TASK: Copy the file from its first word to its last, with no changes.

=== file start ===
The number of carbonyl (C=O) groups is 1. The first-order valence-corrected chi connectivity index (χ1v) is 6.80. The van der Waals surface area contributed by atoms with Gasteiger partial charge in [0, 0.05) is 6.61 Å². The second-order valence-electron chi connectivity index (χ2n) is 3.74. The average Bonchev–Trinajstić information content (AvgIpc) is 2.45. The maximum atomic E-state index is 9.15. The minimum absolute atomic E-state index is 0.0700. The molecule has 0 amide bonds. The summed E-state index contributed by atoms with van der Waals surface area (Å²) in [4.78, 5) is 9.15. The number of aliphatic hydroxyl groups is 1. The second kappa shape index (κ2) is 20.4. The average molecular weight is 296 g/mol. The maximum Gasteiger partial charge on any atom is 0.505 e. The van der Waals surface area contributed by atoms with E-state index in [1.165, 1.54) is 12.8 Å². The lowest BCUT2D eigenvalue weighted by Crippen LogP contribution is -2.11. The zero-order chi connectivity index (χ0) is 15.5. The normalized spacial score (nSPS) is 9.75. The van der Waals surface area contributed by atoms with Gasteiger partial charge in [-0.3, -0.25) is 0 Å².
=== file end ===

The number of carbonyl (C=O) groups is 1. The first-order valence-corrected chi connectivity index (χ1v) is 6.80. The van der Waals surface area contributed by atoms with Gasteiger partial charge in [0, 0.05) is 6.61 Å². The second-order valence-electron chi connectivity index (χ2n) is 3.74. The average Bonchev–Trinajstić information content (AvgIpc) is 2.45. The maximum atomic E-state index is 9.15. The minimum absolute atomic E-state index is 0.0700. The molecule has 0 amide bonds. The summed E-state index contributed by atoms with van der Waals surface area (Å²) in [4.78, 5) is 9.15. The number of aliphatic hydroxyl groups is 1. The second kappa shape index (κ2) is 20.4. The average molecular weight is 296 g/mol. The maximum Gasteiger partial charge on any atom is 0.505 e. The van der Waals surface area contributed by atoms with E-state index in [1.165, 1.54) is 12.8 Å². The lowest BCUT2D eigenvalue weighted by Crippen LogP contribution is -2.11. The zero-order chi connectivity index (χ0) is 15.5. The normalized spacial score (nSPS) is 9.75. The van der Waals surface area contributed by atoms with Gasteiger partial charge in [-0.3, -0.25) is 0 Å².